British peacekeeping troops arrested three men and a woman in Armagh on Monday (30 March) after a parade and rally to commemorate the 1916 Irish Easter Uprising ended in street fighting.
MV Troops & lorries standing by in street PAN across
MV Ulster police in street
CU Uniformed youths carrying wreaths PAN to parade
MV Parade past
MV People following
MV & CU Parade past (2 shots)
TV People gathered at grave
IRA member lays wreath
MV PAN across crowds
MV Crowds march back to town singing
MV & LV Police in street (2 shots)
MV Police arresting man
MV People dancing in street
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Background: British peacekeeping troops arrested three men and a woman in Armagh on Monday (30 March) after a parade and rally to commemorate the 1916 Irish Easter Uprising ended in street fighting.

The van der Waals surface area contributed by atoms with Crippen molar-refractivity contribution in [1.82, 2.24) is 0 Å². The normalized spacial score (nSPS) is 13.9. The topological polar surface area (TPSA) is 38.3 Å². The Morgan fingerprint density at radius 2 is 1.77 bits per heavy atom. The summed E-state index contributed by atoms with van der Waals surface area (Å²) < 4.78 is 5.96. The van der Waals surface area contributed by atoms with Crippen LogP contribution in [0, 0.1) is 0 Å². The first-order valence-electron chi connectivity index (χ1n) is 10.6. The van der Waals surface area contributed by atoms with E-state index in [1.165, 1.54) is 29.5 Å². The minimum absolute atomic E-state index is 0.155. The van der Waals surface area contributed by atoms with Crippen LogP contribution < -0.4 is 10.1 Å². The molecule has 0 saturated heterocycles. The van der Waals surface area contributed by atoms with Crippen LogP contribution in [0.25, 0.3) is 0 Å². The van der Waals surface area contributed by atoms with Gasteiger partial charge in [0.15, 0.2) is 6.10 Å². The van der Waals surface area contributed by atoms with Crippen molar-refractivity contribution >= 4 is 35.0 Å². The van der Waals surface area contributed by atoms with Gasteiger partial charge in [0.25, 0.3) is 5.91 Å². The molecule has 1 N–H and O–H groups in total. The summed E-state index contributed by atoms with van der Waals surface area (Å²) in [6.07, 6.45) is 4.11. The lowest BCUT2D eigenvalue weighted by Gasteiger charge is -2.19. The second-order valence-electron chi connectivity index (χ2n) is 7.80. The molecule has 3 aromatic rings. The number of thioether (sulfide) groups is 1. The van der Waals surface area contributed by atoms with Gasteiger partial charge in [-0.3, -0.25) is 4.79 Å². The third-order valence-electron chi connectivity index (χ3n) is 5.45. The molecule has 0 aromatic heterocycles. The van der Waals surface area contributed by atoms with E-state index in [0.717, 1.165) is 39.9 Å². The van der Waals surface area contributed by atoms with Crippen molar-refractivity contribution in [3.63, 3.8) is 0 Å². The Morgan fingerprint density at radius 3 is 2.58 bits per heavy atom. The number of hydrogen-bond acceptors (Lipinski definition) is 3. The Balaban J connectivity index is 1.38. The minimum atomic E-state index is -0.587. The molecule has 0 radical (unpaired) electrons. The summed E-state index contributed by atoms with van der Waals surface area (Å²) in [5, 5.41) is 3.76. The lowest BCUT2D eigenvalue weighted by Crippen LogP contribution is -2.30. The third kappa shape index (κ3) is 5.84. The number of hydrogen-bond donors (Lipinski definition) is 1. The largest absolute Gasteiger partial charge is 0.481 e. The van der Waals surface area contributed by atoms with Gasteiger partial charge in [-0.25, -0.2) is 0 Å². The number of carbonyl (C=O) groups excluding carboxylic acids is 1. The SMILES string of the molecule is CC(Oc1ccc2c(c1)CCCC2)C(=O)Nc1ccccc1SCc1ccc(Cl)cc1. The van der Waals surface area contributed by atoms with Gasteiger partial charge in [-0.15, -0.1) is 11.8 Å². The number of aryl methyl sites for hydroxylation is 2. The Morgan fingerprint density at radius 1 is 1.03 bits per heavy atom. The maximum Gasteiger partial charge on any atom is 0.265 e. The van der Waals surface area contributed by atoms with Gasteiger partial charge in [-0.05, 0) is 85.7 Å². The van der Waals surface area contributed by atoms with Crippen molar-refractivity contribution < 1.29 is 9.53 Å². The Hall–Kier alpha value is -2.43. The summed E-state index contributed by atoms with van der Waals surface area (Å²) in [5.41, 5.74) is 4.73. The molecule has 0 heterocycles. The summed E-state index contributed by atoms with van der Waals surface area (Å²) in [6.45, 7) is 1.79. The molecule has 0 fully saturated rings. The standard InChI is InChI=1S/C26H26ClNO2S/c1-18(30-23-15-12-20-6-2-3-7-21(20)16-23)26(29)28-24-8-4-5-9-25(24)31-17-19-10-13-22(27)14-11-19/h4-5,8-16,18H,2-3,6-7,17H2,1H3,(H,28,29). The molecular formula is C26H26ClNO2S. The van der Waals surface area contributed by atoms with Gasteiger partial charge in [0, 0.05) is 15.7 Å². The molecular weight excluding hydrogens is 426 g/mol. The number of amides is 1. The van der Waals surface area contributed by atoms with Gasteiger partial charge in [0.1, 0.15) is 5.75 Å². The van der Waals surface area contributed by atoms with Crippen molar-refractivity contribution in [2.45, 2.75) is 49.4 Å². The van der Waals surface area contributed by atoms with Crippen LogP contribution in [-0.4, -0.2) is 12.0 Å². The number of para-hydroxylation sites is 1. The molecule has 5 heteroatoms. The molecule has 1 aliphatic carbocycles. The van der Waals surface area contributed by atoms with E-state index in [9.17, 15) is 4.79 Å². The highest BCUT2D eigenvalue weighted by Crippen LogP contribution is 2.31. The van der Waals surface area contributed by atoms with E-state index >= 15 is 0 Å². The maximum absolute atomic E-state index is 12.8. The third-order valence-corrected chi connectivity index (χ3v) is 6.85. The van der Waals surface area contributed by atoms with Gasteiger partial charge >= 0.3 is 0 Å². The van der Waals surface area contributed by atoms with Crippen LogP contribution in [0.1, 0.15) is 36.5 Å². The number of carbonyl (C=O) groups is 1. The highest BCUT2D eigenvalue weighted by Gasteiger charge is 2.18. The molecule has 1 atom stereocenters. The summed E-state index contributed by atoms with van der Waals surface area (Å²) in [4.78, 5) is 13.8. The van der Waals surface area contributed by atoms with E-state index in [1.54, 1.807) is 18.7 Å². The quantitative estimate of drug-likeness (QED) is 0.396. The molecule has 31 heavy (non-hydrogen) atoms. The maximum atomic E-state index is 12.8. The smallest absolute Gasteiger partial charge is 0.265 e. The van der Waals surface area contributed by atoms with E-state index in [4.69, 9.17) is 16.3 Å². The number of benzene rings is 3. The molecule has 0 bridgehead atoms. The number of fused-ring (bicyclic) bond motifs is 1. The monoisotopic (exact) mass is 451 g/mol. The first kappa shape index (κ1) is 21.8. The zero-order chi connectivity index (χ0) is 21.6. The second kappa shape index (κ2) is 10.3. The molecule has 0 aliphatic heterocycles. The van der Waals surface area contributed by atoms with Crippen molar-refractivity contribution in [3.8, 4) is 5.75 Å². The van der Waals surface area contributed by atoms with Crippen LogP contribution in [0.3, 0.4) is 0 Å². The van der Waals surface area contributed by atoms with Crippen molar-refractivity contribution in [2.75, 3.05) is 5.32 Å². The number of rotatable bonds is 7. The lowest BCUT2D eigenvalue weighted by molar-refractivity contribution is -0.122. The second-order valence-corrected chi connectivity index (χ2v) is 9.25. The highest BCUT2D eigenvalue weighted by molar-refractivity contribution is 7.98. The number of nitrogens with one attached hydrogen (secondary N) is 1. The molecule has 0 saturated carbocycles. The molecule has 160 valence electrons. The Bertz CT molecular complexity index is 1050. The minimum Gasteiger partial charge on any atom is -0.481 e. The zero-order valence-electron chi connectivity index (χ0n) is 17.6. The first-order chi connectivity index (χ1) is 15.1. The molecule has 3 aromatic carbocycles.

The trouble in Armagh, a border city with a population of 125,000, came after more than 1,000 people peacefully marched to a cemetery to pay tribute to those who died in the 1916 uprising.
At the end of the march an unruly crowd of about 150 started to move towards Armagh's city centre. They jeered and stoned Ulster police and British troops on the way.
Squads of British troops, who have been keeping a tense peace in Northern Ireland since last August's bloody religious riots, moved in to catch the ringleaders and disperse the crowd.
When the troops reached the catholic district known as the Shambles they were greeted with a hail of stones but they pressed on to scatter the crowd.
The arrests brought the number of persons detained during demonstrations throughout the province on Easter weekend to 37. The largest number of arrests was made in Londonderry on Sunday (29 March) when 21 people were held after hundreds of stone throwing catholics demonstrators attacked a police barracks.
There is one final Easter Parade on Tuesday (31 March) by Junior Orangemen in Belfast but police say hope the worst of the trouble is over.